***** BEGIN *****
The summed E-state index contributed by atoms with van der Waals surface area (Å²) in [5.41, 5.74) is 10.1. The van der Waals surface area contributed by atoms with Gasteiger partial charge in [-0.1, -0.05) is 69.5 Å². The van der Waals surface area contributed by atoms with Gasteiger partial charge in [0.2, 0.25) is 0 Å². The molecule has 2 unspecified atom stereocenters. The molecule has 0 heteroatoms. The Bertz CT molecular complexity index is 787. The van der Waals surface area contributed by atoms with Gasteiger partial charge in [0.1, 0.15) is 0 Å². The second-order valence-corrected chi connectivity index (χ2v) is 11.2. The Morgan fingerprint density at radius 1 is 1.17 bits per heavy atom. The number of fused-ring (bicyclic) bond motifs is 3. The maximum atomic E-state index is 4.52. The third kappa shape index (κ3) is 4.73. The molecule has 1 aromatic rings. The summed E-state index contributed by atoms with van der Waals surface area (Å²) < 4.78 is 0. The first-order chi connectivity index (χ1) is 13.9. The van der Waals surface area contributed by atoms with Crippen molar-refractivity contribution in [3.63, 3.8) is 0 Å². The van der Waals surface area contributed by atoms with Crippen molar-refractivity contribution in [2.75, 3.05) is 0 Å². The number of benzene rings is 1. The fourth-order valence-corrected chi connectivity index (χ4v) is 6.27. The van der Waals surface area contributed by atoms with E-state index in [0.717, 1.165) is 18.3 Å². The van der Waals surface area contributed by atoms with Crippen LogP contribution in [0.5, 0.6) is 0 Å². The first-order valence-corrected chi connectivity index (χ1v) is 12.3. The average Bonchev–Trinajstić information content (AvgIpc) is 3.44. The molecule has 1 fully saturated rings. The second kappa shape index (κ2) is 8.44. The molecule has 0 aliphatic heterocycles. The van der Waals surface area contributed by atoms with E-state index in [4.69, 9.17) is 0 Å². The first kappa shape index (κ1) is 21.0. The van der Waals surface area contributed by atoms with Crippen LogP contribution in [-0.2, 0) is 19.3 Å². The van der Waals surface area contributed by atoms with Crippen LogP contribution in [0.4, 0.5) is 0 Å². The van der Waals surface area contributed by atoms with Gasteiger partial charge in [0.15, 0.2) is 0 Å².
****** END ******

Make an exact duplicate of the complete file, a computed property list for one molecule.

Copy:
The summed E-state index contributed by atoms with van der Waals surface area (Å²) in [5.41, 5.74) is 10.1. The van der Waals surface area contributed by atoms with Gasteiger partial charge in [-0.1, -0.05) is 69.5 Å². The van der Waals surface area contributed by atoms with Gasteiger partial charge in [0.2, 0.25) is 0 Å². The molecule has 2 unspecified atom stereocenters. The molecule has 0 heteroatoms. The Bertz CT molecular complexity index is 787. The van der Waals surface area contributed by atoms with Gasteiger partial charge in [0.1, 0.15) is 0 Å². The second-order valence-corrected chi connectivity index (χ2v) is 11.2. The Morgan fingerprint density at radius 1 is 1.17 bits per heavy atom. The number of fused-ring (bicyclic) bond motifs is 3. The maximum atomic E-state index is 4.52. The third kappa shape index (κ3) is 4.73. The molecule has 1 aromatic rings. The summed E-state index contributed by atoms with van der Waals surface area (Å²) < 4.78 is 0. The first-order chi connectivity index (χ1) is 13.9. The van der Waals surface area contributed by atoms with Crippen molar-refractivity contribution in [3.63, 3.8) is 0 Å². The van der Waals surface area contributed by atoms with Crippen molar-refractivity contribution in [2.75, 3.05) is 0 Å². The number of benzene rings is 1. The fourth-order valence-corrected chi connectivity index (χ4v) is 6.27. The van der Waals surface area contributed by atoms with E-state index in [0.717, 1.165) is 18.3 Å². The van der Waals surface area contributed by atoms with Crippen LogP contribution in [0.5, 0.6) is 0 Å². The first-order valence-corrected chi connectivity index (χ1v) is 12.3. The average Bonchev–Trinajstić information content (AvgIpc) is 3.44. The molecule has 1 fully saturated rings. The second kappa shape index (κ2) is 8.44. The molecule has 0 aliphatic heterocycles. The van der Waals surface area contributed by atoms with E-state index in [4.69, 9.17) is 0 Å². The first kappa shape index (κ1) is 21.0. The van der Waals surface area contributed by atoms with Crippen LogP contribution in [-0.2, 0) is 19.3 Å². The van der Waals surface area contributed by atoms with Crippen LogP contribution in [0.4, 0.5) is 0 Å². The van der Waals surface area contributed by atoms with Gasteiger partial charge in [0.15, 0.2) is 0 Å².